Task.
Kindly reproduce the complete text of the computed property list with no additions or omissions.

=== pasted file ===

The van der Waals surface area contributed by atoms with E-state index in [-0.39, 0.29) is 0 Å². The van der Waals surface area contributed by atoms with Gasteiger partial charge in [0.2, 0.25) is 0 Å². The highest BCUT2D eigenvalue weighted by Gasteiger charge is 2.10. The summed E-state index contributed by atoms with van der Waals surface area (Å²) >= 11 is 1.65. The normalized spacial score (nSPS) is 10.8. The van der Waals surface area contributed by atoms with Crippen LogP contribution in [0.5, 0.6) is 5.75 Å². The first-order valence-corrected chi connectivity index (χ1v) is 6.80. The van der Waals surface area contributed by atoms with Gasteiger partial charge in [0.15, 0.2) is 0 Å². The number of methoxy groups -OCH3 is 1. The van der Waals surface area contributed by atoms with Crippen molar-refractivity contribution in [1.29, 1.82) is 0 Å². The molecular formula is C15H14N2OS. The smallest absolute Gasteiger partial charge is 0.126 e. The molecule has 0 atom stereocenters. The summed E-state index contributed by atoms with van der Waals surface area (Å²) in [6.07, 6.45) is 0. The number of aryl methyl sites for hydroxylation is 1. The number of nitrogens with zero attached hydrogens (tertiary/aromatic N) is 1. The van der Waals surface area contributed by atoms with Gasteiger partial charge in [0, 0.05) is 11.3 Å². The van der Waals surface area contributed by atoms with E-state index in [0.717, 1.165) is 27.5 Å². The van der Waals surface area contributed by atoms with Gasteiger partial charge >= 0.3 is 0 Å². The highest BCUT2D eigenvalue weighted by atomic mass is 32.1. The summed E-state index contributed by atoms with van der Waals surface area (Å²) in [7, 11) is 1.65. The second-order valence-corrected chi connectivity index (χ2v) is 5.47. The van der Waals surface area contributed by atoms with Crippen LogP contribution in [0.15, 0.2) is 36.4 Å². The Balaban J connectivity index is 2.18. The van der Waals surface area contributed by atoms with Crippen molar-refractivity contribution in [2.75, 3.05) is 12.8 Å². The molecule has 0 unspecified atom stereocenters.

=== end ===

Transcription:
The van der Waals surface area contributed by atoms with E-state index in [-0.39, 0.29) is 0 Å². The van der Waals surface area contributed by atoms with Gasteiger partial charge in [0.2, 0.25) is 0 Å². The highest BCUT2D eigenvalue weighted by Gasteiger charge is 2.10. The summed E-state index contributed by atoms with van der Waals surface area (Å²) >= 11 is 1.65. The normalized spacial score (nSPS) is 10.8. The van der Waals surface area contributed by atoms with Crippen LogP contribution in [0.5, 0.6) is 5.75 Å². The first-order valence-corrected chi connectivity index (χ1v) is 6.80. The van der Waals surface area contributed by atoms with Gasteiger partial charge in [0.15, 0.2) is 0 Å². The number of methoxy groups -OCH3 is 1. The van der Waals surface area contributed by atoms with Crippen molar-refractivity contribution in [1.29, 1.82) is 0 Å². The molecular formula is C15H14N2OS. The smallest absolute Gasteiger partial charge is 0.126 e. The molecule has 0 atom stereocenters. The summed E-state index contributed by atoms with van der Waals surface area (Å²) in [6.07, 6.45) is 0. The number of aryl methyl sites for hydroxylation is 1. The number of nitrogens with zero attached hydrogens (tertiary/aromatic N) is 1. The van der Waals surface area contributed by atoms with Gasteiger partial charge in [0, 0.05) is 11.3 Å². The van der Waals surface area contributed by atoms with E-state index in [0.717, 1.165) is 27.5 Å². The van der Waals surface area contributed by atoms with Gasteiger partial charge >= 0.3 is 0 Å². The highest BCUT2D eigenvalue weighted by atomic mass is 32.1. The summed E-state index contributed by atoms with van der Waals surface area (Å²) in [7, 11) is 1.65. The second-order valence-corrected chi connectivity index (χ2v) is 5.47. The van der Waals surface area contributed by atoms with Crippen LogP contribution in [0.15, 0.2) is 36.4 Å². The Balaban J connectivity index is 2.18. The van der Waals surface area contributed by atoms with Crippen molar-refractivity contribution in [2.75, 3.05) is 12.8 Å². The molecule has 0 unspecified atom stereocenters.